I heard a radio ad the other day that chastised Congressman Bruce Braley (currently running to replace Tom Harkin in the Senate) for supporting a Carbon Tax. The woman in the ad said, “Call Congressman Bruce Braley now and tell him that you think that a Carbon Tax is a bad idea.”
I was thinking, “I need to investigate this issue,” when the disclaimer came over the radio: “This message was sponsored by the American Energy Alliance.”
I had to laugh. Of course the American Energy Alliance thinks it’s a bad idea! I imagined a similar commercial that could go like this: “Tell Congress why you think anti-bullying laws are a bad idea. Brought to you by the American Alliance of Bullies.”
The AEA was founded by a National Petrochemical and Refiners Association lobbyist along with Koch Industries. A carbon tax will force them to pay for the pollution that has heretofore been free to pump into the atmosphere, and to develop alternatives with less carbon emission. The obvious manipulation from the commercial created an even greater bias on my part to side against the AEA, but I did, nevertheless, investigate the issue.
The first thing I do when I want to broaden my view is Google the opposition. I put into the search engine: Arguments against a carbon tax.
It came as no surprise that there are arguments against such a tax. The most compelling to me was that it may push “dirty” industries to unregulated countries and make the world problem worse, and that oil could become very expensive and the costs will be, as they always are, transferred to the consumer. It is very difficult in a troubled economy, with a middle class on life support, to convince people that raising gas prices is the way to go.
Before I look for pundits and activists who support a position, I consider what I already know. At first glance, this is a classic Pigovian tax where a negative output or result is taxed and the revenue collected can be applied toward a counter-action to offset the problem.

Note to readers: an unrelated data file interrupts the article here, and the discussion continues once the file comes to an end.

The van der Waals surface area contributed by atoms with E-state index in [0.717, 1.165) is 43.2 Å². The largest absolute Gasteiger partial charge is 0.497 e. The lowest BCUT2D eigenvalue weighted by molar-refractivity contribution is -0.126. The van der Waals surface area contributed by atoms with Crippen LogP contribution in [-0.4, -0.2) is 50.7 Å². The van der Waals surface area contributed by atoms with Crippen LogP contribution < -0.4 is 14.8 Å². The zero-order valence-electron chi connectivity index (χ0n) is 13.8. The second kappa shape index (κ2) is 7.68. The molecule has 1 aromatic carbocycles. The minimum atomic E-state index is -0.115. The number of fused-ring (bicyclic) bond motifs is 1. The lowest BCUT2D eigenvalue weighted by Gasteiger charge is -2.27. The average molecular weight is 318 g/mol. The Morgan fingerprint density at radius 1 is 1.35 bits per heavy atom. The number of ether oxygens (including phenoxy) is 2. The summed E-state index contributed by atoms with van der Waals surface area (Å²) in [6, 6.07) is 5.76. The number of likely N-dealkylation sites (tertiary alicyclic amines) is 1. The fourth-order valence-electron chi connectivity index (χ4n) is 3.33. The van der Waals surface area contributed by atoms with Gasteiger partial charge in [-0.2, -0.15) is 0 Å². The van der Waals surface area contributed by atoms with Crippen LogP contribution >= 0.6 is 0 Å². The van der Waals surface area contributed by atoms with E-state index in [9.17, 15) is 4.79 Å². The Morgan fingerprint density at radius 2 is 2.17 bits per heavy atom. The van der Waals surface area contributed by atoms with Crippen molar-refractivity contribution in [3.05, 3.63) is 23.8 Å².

Also, there is an upside to energy price inflation because it leads to consumer reduction of its use and the development of alternative resources. Very simply, people consume what is inexpensive and consume less of what is expensive, and while the immediate effect will strain a household budget, the change in consumption habits occurs very quickly; the market will adjust to demand.
A little research revealed some interesting numbers. A carbon tax of $20 a ton would raise about $120 billion a year or $1.2 trillion over a decade. Pretty good revenue from a negative emission which compromises our environment and stalls the creation of more cost effective and cleaner alternatives. That money could be used to develop new technologies and be applied toward tax relief and corporate compliance credits. With the carbon tax’s $1 trillion plus we could exempt low-income families, reduce the payroll tax, lower overall tax rates, and still bring down the debt and deficit.
These advantages are on the table before we even begin to discuss what is more troubling to many Americans: Our Environment.
At current rates we will put half a trillion more tons of carbon into the atmosphere by 2045 and 1 trillion more by 2080. Creationists, Republicans and everyone in between cannot dismiss over 10 billion tons of inorganic gas being added to the atmosphere every year.
If God did, indeed, create this ecosystem with its own cleansing apparatus, even His HEPA filter does not grow in exponential proportion to the filth created by humans.
So….I’ve reached a conclusion. As I see it, a Carbon Tax could be-
1) Economically stimulating
2) Environmentally healing
3) Debt reducing
4) Innovation incentivizing
1) Less relevant in comparison
3) Whining from the biggest environmental offenders
“This has been brought to you in part by the Pigovian Alliance to Counter Self-Serving Propaganda.”